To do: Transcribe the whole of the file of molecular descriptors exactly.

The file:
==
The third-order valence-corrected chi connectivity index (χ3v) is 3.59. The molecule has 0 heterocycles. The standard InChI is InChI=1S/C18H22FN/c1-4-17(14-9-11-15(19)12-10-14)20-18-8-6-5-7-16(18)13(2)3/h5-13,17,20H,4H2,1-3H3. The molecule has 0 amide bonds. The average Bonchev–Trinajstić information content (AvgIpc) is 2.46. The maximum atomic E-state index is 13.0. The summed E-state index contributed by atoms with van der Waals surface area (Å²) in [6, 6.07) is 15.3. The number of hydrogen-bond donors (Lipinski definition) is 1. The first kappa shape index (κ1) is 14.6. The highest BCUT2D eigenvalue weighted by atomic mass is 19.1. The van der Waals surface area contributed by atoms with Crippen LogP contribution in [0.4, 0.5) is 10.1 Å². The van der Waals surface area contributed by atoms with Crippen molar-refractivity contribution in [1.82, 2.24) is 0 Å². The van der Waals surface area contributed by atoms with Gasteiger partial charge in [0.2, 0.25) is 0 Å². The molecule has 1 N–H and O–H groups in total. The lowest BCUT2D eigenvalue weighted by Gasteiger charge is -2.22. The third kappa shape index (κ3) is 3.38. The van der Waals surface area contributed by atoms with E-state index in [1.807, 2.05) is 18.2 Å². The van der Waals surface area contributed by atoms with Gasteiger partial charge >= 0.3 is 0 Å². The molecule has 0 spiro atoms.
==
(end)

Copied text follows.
The third-order valence-corrected chi connectivity index (χ3v) is 3.59. The molecule has 0 heterocycles. The standard InChI is InChI=1S/C18H22FN/c1-4-17(14-9-11-15(19)12-10-14)20-18-8-6-5-7-16(18)13(2)3/h5-13,17,20H,4H2,1-3H3. The molecule has 0 amide bonds. The average Bonchev–Trinajstić information content (AvgIpc) is 2.46. The maximum atomic E-state index is 13.0. The summed E-state index contributed by atoms with van der Waals surface area (Å²) in [6, 6.07) is 15.3. The number of hydrogen-bond donors (Lipinski definition) is 1. The first kappa shape index (κ1) is 14.6. The highest BCUT2D eigenvalue weighted by atomic mass is 19.1. The van der Waals surface area contributed by atoms with Crippen LogP contribution in [0.4, 0.5) is 10.1 Å². The van der Waals surface area contributed by atoms with Crippen molar-refractivity contribution in [1.82, 2.24) is 0 Å². The van der Waals surface area contributed by atoms with Gasteiger partial charge in [0.2, 0.25) is 0 Å². The molecule has 1 N–H and O–H groups in total. The lowest BCUT2D eigenvalue weighted by Gasteiger charge is -2.22. The third kappa shape index (κ3) is 3.38. The van der Waals surface area contributed by atoms with E-state index in [1.807, 2.05) is 18.2 Å². The van der Waals surface area contributed by atoms with Gasteiger partial charge >= 0.3 is 0 Å². The molecule has 0 spiro atoms.